Cornell College approves new calendar to meet student needs

In order to prevent disruptions for students during this pandemic, Cornell College has approved a more flexible academic calendar that moves from eight to 10 blocks beginning in 2020-2021.

In a matter of days, college leadership drafted a plan and presented it to faculty. With overwhelming approval, Cornell’s One Course At A Time calendar (one class for three and a half weeks, repeated eight times a year) will now include two additional “flex blocks.”

“Faculty stepped up to create a new plan that builds even more flexibility into our calendar,” said President Jonathan Brand. “This bold new plan will not only allow students, but the entire college, to adapt right along with this changing crisis.”

The 10-block plan means that if students need to delay the start of their academic year due to the pandemic, they will still have many options to graduate in four years. In addition, students can choose to take all 10 blocks and accelerate progress toward a three-year degree.

“We are prepared to start the year on campus, which is our goal,” Brand said. “If necessary, though, we are also prepared to take it block-by-block, starting the academic year online and pivoting back to campus when it is safe to do so.”

If COVID-19 continues or reemerges this fall, this plan allows Cornell College to respond without negatively impacting students. For example, if faculty cannot offer a hands-on lab during an online block, it could be scheduled later in the academic year or in a summer block.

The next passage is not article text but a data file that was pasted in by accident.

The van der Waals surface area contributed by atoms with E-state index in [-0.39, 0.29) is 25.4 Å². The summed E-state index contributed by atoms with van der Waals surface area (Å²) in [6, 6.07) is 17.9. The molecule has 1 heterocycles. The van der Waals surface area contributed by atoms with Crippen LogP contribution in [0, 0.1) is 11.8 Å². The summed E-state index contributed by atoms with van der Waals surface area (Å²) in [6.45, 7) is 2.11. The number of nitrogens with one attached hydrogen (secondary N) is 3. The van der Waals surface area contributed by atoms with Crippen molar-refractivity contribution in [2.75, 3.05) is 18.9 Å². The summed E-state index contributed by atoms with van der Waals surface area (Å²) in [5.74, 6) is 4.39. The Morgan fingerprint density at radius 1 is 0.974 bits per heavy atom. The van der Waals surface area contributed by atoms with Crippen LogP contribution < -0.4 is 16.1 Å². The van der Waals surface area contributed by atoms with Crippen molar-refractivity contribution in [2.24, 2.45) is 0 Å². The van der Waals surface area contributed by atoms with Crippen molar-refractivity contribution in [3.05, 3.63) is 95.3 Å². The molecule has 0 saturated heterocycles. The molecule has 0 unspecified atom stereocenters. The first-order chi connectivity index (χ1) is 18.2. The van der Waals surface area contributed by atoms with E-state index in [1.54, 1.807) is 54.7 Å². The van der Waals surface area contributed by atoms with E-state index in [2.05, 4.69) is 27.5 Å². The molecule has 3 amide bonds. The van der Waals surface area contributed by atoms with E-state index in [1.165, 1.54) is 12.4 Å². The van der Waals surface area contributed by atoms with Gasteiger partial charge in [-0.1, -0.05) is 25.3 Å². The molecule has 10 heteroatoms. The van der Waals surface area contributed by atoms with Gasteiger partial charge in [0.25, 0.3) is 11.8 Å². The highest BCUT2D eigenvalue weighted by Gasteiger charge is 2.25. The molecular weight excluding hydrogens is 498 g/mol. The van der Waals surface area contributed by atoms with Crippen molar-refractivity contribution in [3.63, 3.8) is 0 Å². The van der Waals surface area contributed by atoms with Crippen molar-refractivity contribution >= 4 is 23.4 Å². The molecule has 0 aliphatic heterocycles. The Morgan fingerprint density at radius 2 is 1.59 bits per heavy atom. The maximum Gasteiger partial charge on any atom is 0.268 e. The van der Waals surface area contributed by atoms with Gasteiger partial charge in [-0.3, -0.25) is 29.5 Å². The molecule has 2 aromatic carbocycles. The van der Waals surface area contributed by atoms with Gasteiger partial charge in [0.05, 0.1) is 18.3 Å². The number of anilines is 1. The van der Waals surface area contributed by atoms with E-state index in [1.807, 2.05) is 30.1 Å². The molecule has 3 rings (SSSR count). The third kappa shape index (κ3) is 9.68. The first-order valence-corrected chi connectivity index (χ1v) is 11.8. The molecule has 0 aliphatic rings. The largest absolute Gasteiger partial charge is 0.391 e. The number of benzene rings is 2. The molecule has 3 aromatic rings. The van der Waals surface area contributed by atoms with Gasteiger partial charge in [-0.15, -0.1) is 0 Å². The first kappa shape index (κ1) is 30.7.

“While many schools across the country are testing schedules with similarities to our block system, it’s not our first time around the block,” Brand said. “We’ve been doing what most would consider a new thing, investing our time, treasure, and talents for 42 years and we’re virtually unique in the higher ed space.”

The flexibility of Cornell’s block plan has been pivotal to helping faculty and students navigate distance learning during this pandemic. Faculty are still determining the timing of the two additional summer blocks and which courses will be offered in that flexible format.

“We’re not just preparing for the next 18–24 months, we’re looking at the fact that the future of higher education is going to change forever,” said Dean of the College Joe Dieker.

When the crisis hit, many semester schools were left scrambling to help students finish several courses online. At Cornell, students already had six classes completely finished with two blocks left to go.

“People were hopping right into midterms on the semester schedule so they had to turn around and adapt all of their learning to online right before one of the largest exams of the year,” said junior Lindsay Smith. “For us, we just started a brand new class. It was an easy adaptation because it was the beginning of something new anyway for us.”

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About Cornell College:

Cornell College is a national liberal arts college established in 1853, located in Mount Vernon, Iowa. The historic, hilltop campus has a population of more than 1,000 students from all over the world. Our undergraduate students learn on a distinctive block plan schedule, taking One Course At A Time for three and a half weeks before starting the next course. This curriculum allows them to fully immerse themselves in their chosen topic of study, including taking field trips to another country, diving into research, creating an art exhibit, or exploring issues in the local community.


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